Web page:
Skip to Main Content
Skip Nav Destination

Data support family-focused interventions for young children with behavioral issues :

November 21, 2016

More than 10% of young children have clinically significant mental health problems, but most receive no interventions for their disorder. Although often not recognized, young children experience mental health problems at similar rates as older children.

Pediatricians can help close this gap in the health care delivery system by calling for improved access to care, more research identifying alternative models, adequate payment for providers and improved education on evidence-based interventions.

Those are among the recommendations in the new AAP policy statement and technical report Addressing Early Childhood Emotional and Behavioral Problems. The policy is available at and the technical report at; both will be published in the December issue of Pediatrics. The statements are from the AAP Council on Early Childhood, Committee on Psychosocial Aspects of Child and Family Health, and the Section on Developmental and Behavioral Pediatrics.

Early intervention and evidence-based family-focused therapies are key to helping young children with emotional and behavioral problems.Early intervention and evidence-based family-focused therapies are key to helping young children with emotional and behavioral problems.

The policy summarizes empirically supported approaches to mental health care for young children, describes barriers to interventions and proposes recommendations to enhance care.

“Early intervention is proven to be clinically effective as well as cost-effective, yet too many young children have inadequate access to these services,” said Mary Margaret Gleason, M.D., FAAP, a lead author of both reports. “The gap in services leaves families and their primary care pediatricians without the tools that we know can help.”

Evidence-based family-focused therapies are key, according to the reports.

Effective interventions support the attachment relationship and include infant-parent psychotherapy or Video-feedback Intervention to promote Positive Parenting or promote healthy coping strategies as in cognitive behavioral therapy. For preschoolers, parent management training models, such as parent-child interaction therapy, the Incredible Years series and Triple P (Positive Parenting Program), are effective in decreasing disruptive behaviors, according to the policy (see resources).

These programs are based on similar behavioral principles, prompting parents to reinforce positive behaviors, ignore low-level provocative behaviors and provide clear, consistent, safe responses to unacceptable behaviors.

Familiarity with the principles of evidence-based treatments “allows a primary care pediatrician to guide a parent effectively toward treatment likely to work,” Dr. Gleason said.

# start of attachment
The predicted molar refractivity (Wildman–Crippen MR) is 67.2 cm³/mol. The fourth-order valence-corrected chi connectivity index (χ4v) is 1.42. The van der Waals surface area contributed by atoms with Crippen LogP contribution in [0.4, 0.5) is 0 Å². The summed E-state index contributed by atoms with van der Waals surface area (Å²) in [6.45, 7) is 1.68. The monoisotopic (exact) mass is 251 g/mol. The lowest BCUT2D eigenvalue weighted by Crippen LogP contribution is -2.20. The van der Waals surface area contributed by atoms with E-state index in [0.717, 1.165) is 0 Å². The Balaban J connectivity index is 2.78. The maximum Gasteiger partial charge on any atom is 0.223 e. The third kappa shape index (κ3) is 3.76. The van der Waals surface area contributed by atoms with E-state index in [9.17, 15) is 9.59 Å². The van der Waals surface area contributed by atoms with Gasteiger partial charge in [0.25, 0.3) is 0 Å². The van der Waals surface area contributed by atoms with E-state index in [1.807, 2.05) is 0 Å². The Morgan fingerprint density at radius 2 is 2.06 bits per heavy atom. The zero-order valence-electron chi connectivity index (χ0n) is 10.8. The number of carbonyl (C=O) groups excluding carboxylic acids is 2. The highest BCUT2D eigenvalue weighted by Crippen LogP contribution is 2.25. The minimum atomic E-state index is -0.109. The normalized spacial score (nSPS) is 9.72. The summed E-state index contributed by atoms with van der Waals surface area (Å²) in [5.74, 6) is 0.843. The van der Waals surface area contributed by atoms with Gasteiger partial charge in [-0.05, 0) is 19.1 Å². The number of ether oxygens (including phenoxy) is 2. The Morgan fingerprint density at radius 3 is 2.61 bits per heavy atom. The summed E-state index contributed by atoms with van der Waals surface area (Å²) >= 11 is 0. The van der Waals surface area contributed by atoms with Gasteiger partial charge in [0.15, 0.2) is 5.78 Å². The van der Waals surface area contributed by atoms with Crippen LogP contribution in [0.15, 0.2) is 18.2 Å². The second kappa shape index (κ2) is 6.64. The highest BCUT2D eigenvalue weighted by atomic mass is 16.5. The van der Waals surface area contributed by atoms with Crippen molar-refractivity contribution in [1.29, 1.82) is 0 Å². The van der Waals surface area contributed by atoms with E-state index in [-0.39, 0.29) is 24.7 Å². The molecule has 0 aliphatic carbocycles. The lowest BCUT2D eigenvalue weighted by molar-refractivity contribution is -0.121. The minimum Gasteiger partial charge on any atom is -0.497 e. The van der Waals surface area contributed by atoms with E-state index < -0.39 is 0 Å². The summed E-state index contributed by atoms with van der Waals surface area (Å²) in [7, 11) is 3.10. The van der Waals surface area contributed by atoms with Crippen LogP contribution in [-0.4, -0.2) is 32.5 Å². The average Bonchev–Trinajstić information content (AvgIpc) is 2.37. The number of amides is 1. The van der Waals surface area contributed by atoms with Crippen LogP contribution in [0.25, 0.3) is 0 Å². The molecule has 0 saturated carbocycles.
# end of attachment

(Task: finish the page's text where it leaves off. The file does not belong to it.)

“We hope the policy statement and technical report will be helpful for pediatric providers to recognize the substantial gap between the evidence supporting family-focused therapies — with hundreds of randomized controlled trials — and medication treatments in this age group, with two rigorous randomized controlled trials.

“Because young children’s brains are developing extraordinarily rapidly, there is potential for lasting effects of family-focused interventions to shape the foundation of a child’s development. …We already know that these treatments can have long-lasting effects,” said Dr. Gleason. Conversely, the effect of psychopharmacologic treatments on a child’s rapidly developing brain remain mostly unknown, and these treatments have not been shown to have lasting positive effects for children, she noted.

Due to the extreme shortage of child mental health providers, Dr. Gleason said it is particularly important to advocate for innovative approaches to delivering the best possible care. Models that offer pediatricians support through consultation may be one way to begin to fill the gap, she said, adding: “Early childhood wellness is a team effort.”


  • Pediatricians can advocate for legislative and research approaches that will increase access to evidence-based treatments for young children with emotional, behavioral and relationship problems.
  • Pediatricians should collaborate with local agencies to identify services that can assist children and explore opportunities for innovative service delivery models such as consultation or co-location.
  • Primary care and developmental-behavioral pediatricians, along with early childhood mental health providers, child and adolescent psychiatrists, and developmental specialists, can create educational materials for trainees and providers to enhance care for young children.
  • Adequate payment is essential for early childhood preventive services.
  • Graduate medical education and continuing medical education should include training opportunities to ensure that pediatric providers are competent to identify young children with emotional, behavioral and relationship problems as well as risk and protective factors. They should be aware that common problems can be treated with evidence-based treatments; recognize limitations in the data supporting use of medications in very young children; are prepared to identify and address parental factors that influence early child development; and can collaborate and refer across disciplines and specialties.

The policy is endorsed by the American Academy of Child and Adolescent Psychiatry and Zero to Three.

Close Modal

or Create an Account

Close Modal
Close Modal